64bit xp or is it worth the wait for vista?

hi peoples,

having just ordered me a nice shiny new 64bit shuttle im now thinking about the os it will run…

now given that vista is just arround the corner, do i…

any other comments or suggestions greatfully recived, but as its a box for gaming no “run linux” type stuff please :stuck_out_tongue:

In my experience there is a serious lack of application and driver support for XP64. May just be that both the bits of kit I refer to are HP and they are not supporting XP64 with all hardware. Other than that I like XP64.


Still got a few driver issues with the XP64 installs at the office. Having to dual boot them for some apps. Recon on Vista being even worse for a while. :frowning:

Balrog says - Never be the first with new ware. Esp if its starts with Micro :smiley:


There’s no poll option for niether.

I did a fair amount of research on this subject because I was asking the same question when I bought my A64. Essentially what I found echos what DT and Balrog just said. It’s Microsoft’s first shot at a desktop 64-bit system, and like everything MS does, the first is usually severely lacking. MS is pretty good at making the second version of something much better. I’m waiting until they come out with SP1 for Vista before upgrading.

The other consideration is that a 64-bit system doesn’t improve gameplay right now because the games are all 32-bit. The difference between running a 32-bit game on both 32 and 64 bit systems has been benchmarked by several review sites. The results are the same: no difference. Until MS gets 64-bit right, good drivers start flowing, and the games are written in 64-bit natively, it’s not worth it.

:withstup: Yup what they said :smiley: Let it mature a bit first. That will probably be some time after Vista has been launched before it is well supported and may have any significant benefit.

… so plan it into your pension fund so you can afford the working version when it’s ready :lol: :lol:

or install Ubunu 5.10 for AMD 64 and have 64 bit goodness now with great RAC.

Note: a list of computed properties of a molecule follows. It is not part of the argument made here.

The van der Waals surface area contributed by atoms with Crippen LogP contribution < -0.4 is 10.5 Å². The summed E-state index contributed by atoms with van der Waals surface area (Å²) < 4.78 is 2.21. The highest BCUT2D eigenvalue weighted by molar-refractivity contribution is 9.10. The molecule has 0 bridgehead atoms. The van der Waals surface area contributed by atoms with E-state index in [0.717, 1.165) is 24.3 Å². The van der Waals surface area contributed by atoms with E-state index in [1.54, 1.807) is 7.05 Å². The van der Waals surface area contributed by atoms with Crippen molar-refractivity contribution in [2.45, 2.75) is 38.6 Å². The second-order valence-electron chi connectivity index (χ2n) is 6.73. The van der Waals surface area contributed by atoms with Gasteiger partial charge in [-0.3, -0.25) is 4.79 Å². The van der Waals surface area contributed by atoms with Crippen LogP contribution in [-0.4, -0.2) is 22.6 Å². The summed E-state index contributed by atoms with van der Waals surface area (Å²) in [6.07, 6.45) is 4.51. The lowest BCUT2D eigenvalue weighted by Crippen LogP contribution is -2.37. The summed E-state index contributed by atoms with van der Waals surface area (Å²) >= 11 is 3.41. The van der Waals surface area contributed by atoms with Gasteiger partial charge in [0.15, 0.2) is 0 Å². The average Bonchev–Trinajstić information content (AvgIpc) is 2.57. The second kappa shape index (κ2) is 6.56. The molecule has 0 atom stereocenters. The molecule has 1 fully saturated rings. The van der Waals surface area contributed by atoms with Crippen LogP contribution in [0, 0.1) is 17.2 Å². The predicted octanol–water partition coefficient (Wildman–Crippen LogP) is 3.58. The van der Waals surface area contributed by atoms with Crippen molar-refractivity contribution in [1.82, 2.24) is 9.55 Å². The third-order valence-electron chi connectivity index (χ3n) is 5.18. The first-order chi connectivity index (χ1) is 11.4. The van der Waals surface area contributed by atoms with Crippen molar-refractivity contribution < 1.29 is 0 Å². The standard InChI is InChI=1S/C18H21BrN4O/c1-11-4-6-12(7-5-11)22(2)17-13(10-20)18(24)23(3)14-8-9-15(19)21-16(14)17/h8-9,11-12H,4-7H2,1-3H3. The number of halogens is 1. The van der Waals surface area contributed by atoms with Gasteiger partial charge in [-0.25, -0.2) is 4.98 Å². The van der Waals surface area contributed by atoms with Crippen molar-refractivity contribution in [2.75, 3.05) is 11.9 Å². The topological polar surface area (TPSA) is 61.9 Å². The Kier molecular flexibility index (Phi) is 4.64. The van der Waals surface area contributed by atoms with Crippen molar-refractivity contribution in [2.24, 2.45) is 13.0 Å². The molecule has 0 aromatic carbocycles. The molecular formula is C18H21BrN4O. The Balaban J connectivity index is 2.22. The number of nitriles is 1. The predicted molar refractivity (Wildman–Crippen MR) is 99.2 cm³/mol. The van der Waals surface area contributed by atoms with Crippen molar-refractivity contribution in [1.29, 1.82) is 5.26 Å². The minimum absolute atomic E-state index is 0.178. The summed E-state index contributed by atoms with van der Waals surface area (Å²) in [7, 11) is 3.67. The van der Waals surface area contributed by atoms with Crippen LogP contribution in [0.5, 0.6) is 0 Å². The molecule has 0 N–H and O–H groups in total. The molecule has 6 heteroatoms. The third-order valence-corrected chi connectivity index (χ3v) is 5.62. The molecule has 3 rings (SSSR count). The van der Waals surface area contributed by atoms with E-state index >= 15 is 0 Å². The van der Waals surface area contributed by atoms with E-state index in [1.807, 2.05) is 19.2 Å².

totally agree :slight_smile:

initial tests not so good!!

I had a look an XP64, really doesn’t seem anything special. Performance was generally equal or worse than the i386 cousin. I haven’t found any Windows programs with a good performance boost to make it worthwhile yet, but admittedly not looked that hard.
Ubuntu AMD64 seems a little unsupported too, hopefully the next release will bring a bit more maturity. Then again i’m a essentially a linux noob, was quite an achievement just getting UT2004 running in Ubuntu (CD version was a bit of a pain to install for a noob!), only to patch it and find it stopped working :doh:.

I tried XP64 a few times and it was way too unstable. Landed up removing it and using regular XP+SP2. It seems to be the best version of Windows yet:nod:

imho, it all depends on your hardware, peripherals and what you do with your system, I have x64 running on my main machine, no problems at all,


I also dual boot to Vista 64 bit, which is not as good, Vista drivers are tough enough to come accross but 64 bit ones even worse. ut hey that’s the joys of running pre-release software.

Just as a side note, for anything that fails to run under X64 I have a virtual machine running normal XP pro that I can fire up when necessary, infact it tends to run most of the time so I can access my Netgear SC101 through it (there arent x64 drivers for it, never mind vista ones)

32 bit all the way IMHO

Even Linux which has better 64-bit support overall shows little or no improvement when used with most apps. The biggest difference between the two architectures is that 64-bit allows the use of 64 bit memory registers, 32-bit allows only 32 bit. Most apps don’t need 64 bit register addressing and so show little or no improvement. The things which have been shown to take a performance boost are apps like databases and SQL/web servers, but on a small dataset the differences are again miniscule. It’s only when the datasets get large that real benefits appear - we are talking of 10-12% as a “real” benefit.

The only reason I run 64 bit Linux on my platforms where appropriate is to take advantage of compiler options used (the system is compiled for the 64 bit chip family where appropriate), as opposed to the “generic” i386 version. For those Linux distros which ship an i686 version my gut feel is that this would probably execute just as fast on an AMD 64 as their 64 bit siblings.